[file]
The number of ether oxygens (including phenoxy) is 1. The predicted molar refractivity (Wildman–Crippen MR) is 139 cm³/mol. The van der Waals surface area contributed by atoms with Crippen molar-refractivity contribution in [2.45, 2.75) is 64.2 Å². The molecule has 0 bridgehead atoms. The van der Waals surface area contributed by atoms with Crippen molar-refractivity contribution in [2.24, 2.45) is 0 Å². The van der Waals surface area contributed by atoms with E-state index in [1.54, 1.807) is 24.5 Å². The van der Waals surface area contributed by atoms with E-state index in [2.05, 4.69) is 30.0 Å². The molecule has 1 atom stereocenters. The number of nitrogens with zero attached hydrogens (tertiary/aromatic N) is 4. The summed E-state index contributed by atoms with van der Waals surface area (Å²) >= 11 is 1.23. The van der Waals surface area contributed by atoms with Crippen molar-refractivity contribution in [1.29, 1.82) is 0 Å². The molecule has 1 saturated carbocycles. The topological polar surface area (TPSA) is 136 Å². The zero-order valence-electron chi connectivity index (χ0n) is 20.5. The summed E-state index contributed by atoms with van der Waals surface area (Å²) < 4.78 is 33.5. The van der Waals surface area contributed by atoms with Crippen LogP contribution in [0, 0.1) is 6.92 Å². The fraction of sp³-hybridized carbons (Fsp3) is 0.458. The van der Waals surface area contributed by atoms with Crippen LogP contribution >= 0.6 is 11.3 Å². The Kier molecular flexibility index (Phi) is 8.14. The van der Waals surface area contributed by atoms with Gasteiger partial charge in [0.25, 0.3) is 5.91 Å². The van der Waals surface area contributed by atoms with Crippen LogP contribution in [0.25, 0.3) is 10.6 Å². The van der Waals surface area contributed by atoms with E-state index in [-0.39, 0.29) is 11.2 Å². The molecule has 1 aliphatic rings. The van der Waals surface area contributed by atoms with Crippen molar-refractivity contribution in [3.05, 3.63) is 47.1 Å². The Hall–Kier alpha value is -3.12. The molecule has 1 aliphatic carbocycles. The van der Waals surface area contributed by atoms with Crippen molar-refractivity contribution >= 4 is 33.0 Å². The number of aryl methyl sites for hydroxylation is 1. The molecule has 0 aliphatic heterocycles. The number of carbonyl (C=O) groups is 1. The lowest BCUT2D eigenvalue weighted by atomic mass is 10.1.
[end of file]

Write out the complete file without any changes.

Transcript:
The number of ether oxygens (including phenoxy) is 1. The predicted molar refractivity (Wildman–Crippen MR) is 139 cm³/mol. The van der Waals surface area contributed by atoms with Crippen molar-refractivity contribution in [2.45, 2.75) is 64.2 Å². The molecule has 0 bridgehead atoms. The van der Waals surface area contributed by atoms with Crippen molar-refractivity contribution in [2.24, 2.45) is 0 Å². The van der Waals surface area contributed by atoms with E-state index in [1.54, 1.807) is 24.5 Å². The van der Waals surface area contributed by atoms with E-state index in [2.05, 4.69) is 30.0 Å². The molecule has 1 atom stereocenters. The number of nitrogens with zero attached hydrogens (tertiary/aromatic N) is 4. The summed E-state index contributed by atoms with van der Waals surface area (Å²) >= 11 is 1.23. The van der Waals surface area contributed by atoms with Crippen molar-refractivity contribution in [1.29, 1.82) is 0 Å². The molecule has 1 saturated carbocycles. The topological polar surface area (TPSA) is 136 Å². The zero-order valence-electron chi connectivity index (χ0n) is 20.5. The summed E-state index contributed by atoms with van der Waals surface area (Å²) < 4.78 is 33.5. The van der Waals surface area contributed by atoms with Crippen LogP contribution in [0, 0.1) is 6.92 Å². The fraction of sp³-hybridized carbons (Fsp3) is 0.458. The van der Waals surface area contributed by atoms with Crippen LogP contribution >= 0.6 is 11.3 Å². The Kier molecular flexibility index (Phi) is 8.14. The van der Waals surface area contributed by atoms with Gasteiger partial charge in [0.25, 0.3) is 5.91 Å². The van der Waals surface area contributed by atoms with Crippen LogP contribution in [0.25, 0.3) is 10.6 Å². The van der Waals surface area contributed by atoms with E-state index in [-0.39, 0.29) is 11.2 Å². The molecule has 1 aliphatic rings. The van der Waals surface area contributed by atoms with Crippen molar-refractivity contribution in [3.05, 3.63) is 47.1 Å². The Hall–Kier alpha value is -3.12. The molecule has 1 aliphatic carbocycles. The van der Waals surface area contributed by atoms with Crippen molar-refractivity contribution >= 4 is 33.0 Å². The number of aryl methyl sites for hydroxylation is 1. The molecule has 0 aliphatic heterocycles. The number of carbonyl (C=O) groups is 1. The lowest BCUT2D eigenvalue weighted by atomic mass is 10.1.